This beautiful river meadow and shingle beach has been Hay folk’s favourite escape for centuries. In the 1970s someone thought it’d make a nice caravan park (which it would, but that’s hardly the point), so locals clubbed together to buy The Warren and preserve it as a tranquil retreat. You can find it by following the path beside St Mary’s Church. Fair warning: in Festival week, the likes of Boris Johnson and Alan Yentob have been seen engaging in early-morning swims nearby.
Hire a canoe
If you’re going to do one non-literary thing this week, then a family canoe trip along the Wye is probably our top pick. Britain doesn’t have a prettier (or more accessible) river: the whole 100 miles from Glasbury to Chepstow is navigable. It takes four days to do the lot, but the gentle 5.5-mile paddle back to Hay only takes a few hours, so it’s the perfect half-day excursion. River Wye canoe hire and Wye Valley canoes can help with equipment hire!
Walk up a mountain
Head south down Gospel Pass, and you’ll see two striking hills ahead of you. To the left, Hay Bluff, a short, sharp 30-minute ascent that all the family can manage, with the reward of stonking views across the entire Brecon Beacons range. The bigger hill to the right is Twmpa or, to give it its English name, Lord Hereford’s Knob. We offer no further comment on this matter.
A scenic drive
If you don’t fancy mounting the aforementioned bluffs/knobs, then carry on down the gorgeous Vale of Ewyas for 20 minutes or so, and just at the point you think you’re lost, and the roads can’t get any narrower, you’ll be at the picturesque ruins of Llanthony Priory. We’re also big fans of the tiny, gorgeous church at nearby Patrishow. Ancient country churches aren’t every child’s cup of squash, admittedly, but small children still have the capacity to be wowed by the spooky beauty of the setting, and the medieval ‘doom’ paintings on the walls.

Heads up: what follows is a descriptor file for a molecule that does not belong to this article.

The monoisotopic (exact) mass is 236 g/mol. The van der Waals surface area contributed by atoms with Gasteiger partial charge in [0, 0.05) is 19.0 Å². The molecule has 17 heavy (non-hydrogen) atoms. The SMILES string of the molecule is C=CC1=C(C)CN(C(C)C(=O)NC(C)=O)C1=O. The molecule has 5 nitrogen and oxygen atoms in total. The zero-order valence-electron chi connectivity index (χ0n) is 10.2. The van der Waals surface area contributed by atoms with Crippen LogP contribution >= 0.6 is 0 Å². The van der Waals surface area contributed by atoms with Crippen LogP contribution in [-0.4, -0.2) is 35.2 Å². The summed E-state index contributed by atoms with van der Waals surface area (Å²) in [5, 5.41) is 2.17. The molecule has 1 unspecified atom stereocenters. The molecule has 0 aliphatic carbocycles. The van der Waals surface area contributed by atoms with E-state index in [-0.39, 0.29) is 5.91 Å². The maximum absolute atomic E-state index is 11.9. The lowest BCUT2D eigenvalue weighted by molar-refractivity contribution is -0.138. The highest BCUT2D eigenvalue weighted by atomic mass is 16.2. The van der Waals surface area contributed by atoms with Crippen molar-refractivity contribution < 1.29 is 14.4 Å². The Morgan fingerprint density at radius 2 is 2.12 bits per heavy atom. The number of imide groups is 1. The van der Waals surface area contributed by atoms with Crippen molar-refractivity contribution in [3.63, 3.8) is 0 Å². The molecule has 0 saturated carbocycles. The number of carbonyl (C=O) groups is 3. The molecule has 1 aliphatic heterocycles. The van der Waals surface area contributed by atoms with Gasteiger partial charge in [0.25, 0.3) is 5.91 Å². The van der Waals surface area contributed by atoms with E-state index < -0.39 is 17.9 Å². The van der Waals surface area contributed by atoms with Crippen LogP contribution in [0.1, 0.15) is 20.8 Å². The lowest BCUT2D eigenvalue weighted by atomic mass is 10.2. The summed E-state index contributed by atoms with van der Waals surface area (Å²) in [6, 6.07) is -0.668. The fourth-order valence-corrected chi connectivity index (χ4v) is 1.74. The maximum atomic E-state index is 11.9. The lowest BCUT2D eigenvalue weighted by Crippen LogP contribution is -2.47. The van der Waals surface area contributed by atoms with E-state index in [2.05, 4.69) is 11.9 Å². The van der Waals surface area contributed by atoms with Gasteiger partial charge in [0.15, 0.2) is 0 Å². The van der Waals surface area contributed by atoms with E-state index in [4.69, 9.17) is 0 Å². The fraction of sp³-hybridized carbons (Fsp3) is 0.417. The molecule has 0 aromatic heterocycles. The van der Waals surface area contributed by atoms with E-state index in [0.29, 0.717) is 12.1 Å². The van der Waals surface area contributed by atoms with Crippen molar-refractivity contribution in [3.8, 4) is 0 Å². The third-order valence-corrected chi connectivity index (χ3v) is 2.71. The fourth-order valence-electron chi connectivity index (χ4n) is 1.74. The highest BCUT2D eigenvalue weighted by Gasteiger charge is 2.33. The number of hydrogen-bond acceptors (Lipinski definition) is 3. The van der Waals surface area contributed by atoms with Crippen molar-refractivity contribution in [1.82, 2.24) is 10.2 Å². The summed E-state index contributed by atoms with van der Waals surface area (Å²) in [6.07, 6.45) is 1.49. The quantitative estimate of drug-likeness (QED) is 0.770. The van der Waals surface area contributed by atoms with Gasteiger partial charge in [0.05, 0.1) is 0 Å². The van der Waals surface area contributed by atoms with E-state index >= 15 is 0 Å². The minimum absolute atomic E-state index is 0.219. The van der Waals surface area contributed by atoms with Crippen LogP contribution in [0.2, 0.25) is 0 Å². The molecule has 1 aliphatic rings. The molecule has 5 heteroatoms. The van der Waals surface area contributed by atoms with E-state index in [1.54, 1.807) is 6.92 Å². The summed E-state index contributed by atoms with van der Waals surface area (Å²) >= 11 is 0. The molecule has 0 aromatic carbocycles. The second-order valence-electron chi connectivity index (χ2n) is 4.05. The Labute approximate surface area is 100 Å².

Go gorge walking
Otherwise known as canyoning, this is the ancient Welsh art of crawling through caves, behind waterfalls, up white water cascades, and then lobbing yourself off a ledge into a deep pool. Huge fun, honestly. There are lots of other wet/dry things to do at Black Mountain Activities, who are based 15 minutes away from Hay at Three Cocks.
Interactivities is another local company that does the full monty of outdoor pursuits. We’ve picked on caving/potholing because this happens to be a really great part of the world in which to do it. Much of the Brecon Beacons is made of limestone, which dissolves in water over millennia to create an incredible maze of underground caverns. And besides, who doesn’t look splendid in a boiler suit and helmet? We know we do.
Hire a bicycle
Drover Holidays’ shop is based right in the middle of Hay, which makes it easy to pick up bikes for the family, and spend half a day (or longer) pottering around the lanes. They’ve got tag-alongs, child trailers and baby seats, too. They also do guided MTB trails if you’re into something more gnarly, to use the technical lingo
Go pony trekking
The Black Mountains make for ideal trekking country, and the saddle of a pony is a great place from which to enjoy the best of it (wildlife is far less spooked by people on horses than people on foot, oddly). These are just a couple of the trekking centres who happily cater for families and beginners: Tregoyd Mountain Riders and Grange Trekking Centre
Be like Bear
Grylls, that is. Bushcraft courses, which teach all the basic skills of survival from fire-lighting to shelter-building, are wildly enjoyable for all the family, and may actually come in handy if Wales is ever struck by a zombie apocalypse. Bushcraft is one of the many fun challenges run by local company Outdoors@Hay.